Some things are guaranteed to be a hit when they burst online. An Erykah Badu treatment of a Drake jam is one such supernova.
Badu just dropped her remix of “Hotline Bling,” Drake’s soothing, summer-ready track still riding its wave of public celebration. Badu’s is lengthier, clocking in at just under three minutes longer than the original. But her voice is irresistible throughout, adding lilt and light to Drake’s forlorn reflection.
I’m generally opposed to spoken interludes—they’re unwelcome interruptions that tend to bring out my inner Kendrick Lamar. Badu’s got some sass in this one though, and it only adds to the coy tone of the song. The mix was co-written by Seven Benjamin, Badu’s son with Andre 3000, so listen closely for the nod to Outkast’s “Ms. Jackson.”
EL VY is, of course, the side-project duo of the National frontman Matt Berninger and Menomena multi-instrumentalist Brent Knopf. Later this month, they’ll release Return To The Moon, their first album together, and we’ve posted the title track and “I’m The Man To Be.” And in related news: Taylor Swift apparently loves “Return To The Moon”; last night, she posted a Twitter playlist naming it one of the songs that “will make your life more awesome.” Momentum! This morning, the duo shared the lyric video for “Paul Is Alive,” a third song. Berninger’s brother Tom, who made the National documentary Mistaken For Strangers, directed the lyric video, and it’s not just letters on a screen. Instead, it shows the duo performing, hanging out at backyard parties, playing with big “EL VY” balloons, and swimming in the ocean. As for the song, it throws Berninger’s weathered, familiar baritone over playfully arranged pianos and electronic bloops. As with the other EL VY songs, it’s fun to hear him in a different context.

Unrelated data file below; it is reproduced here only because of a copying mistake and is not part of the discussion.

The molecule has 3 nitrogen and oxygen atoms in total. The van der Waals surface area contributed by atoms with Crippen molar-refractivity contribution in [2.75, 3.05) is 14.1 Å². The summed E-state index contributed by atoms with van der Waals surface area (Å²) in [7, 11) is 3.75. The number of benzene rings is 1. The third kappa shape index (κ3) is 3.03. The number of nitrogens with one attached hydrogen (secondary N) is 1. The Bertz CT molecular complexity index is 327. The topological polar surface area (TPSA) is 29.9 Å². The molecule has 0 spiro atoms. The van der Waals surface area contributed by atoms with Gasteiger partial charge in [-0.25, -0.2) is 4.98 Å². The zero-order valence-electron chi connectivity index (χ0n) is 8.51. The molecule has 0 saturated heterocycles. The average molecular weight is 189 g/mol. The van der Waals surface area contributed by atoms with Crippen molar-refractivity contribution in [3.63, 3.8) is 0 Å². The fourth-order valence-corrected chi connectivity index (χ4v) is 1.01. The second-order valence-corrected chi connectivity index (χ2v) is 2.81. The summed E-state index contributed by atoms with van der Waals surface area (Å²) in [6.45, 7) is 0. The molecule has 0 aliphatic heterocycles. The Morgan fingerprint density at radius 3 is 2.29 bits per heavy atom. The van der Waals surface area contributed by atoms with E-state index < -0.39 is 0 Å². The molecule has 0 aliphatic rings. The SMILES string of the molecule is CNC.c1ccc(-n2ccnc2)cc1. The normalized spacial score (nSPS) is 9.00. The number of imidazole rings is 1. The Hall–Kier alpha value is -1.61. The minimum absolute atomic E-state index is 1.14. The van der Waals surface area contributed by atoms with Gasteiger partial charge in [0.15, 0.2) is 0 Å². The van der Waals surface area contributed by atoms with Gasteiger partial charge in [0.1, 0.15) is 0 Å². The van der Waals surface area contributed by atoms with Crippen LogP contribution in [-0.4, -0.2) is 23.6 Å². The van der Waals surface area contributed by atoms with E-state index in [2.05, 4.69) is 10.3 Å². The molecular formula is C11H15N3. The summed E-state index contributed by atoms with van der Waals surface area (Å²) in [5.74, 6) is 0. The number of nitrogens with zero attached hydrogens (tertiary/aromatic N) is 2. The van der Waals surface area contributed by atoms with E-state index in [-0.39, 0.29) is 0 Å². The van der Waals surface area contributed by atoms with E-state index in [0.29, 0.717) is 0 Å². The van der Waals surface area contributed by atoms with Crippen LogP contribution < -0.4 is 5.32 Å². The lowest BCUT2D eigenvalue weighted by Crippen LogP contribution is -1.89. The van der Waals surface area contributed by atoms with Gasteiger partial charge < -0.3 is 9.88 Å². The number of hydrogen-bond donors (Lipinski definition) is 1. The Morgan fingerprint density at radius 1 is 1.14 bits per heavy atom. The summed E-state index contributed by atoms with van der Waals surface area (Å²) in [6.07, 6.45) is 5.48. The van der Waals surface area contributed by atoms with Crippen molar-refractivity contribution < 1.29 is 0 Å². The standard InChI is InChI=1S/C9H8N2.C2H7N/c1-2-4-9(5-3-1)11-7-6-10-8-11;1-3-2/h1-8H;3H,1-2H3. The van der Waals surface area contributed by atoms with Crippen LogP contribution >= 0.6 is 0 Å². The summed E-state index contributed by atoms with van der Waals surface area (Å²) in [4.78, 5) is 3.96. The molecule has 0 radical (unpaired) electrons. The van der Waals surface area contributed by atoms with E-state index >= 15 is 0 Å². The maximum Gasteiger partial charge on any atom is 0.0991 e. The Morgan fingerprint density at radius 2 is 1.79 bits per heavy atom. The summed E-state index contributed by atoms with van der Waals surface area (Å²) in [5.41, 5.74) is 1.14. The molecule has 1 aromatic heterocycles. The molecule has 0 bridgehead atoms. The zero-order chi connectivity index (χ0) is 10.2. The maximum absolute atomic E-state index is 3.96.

Rise of the Synthesizer: How an Electronics Whiz Kid Gave the 1980s Its Signature Sound
In the summer of 1970, after popping into a pub for a pint, rock keyboardist Keith Emerson sat down at his enormous Moog modular synthesizer in London’s legendary Advision recording studio and noodled a few improvised notes. His goal was to add some electronic punch to the end of a mostly acoustic-guitar number called “Lucky Man,” written by his singer-guitarist bandmate, Greg Lake. As his fingers ran up and down the synthesizer’s keyboard, Emerson played along to the bass, drums, vocals, and guitars already recorded by Lake and drummer Carl Palmer. Their contributions were lovely, imbued with the traditional rhythms and melodies of folk music and warmed by the human voice. In contrast, Emerson’s notes were otherworldly, rising and falling in syrupy sweeps, as if propelled through a rollercoaster of resonant tubes.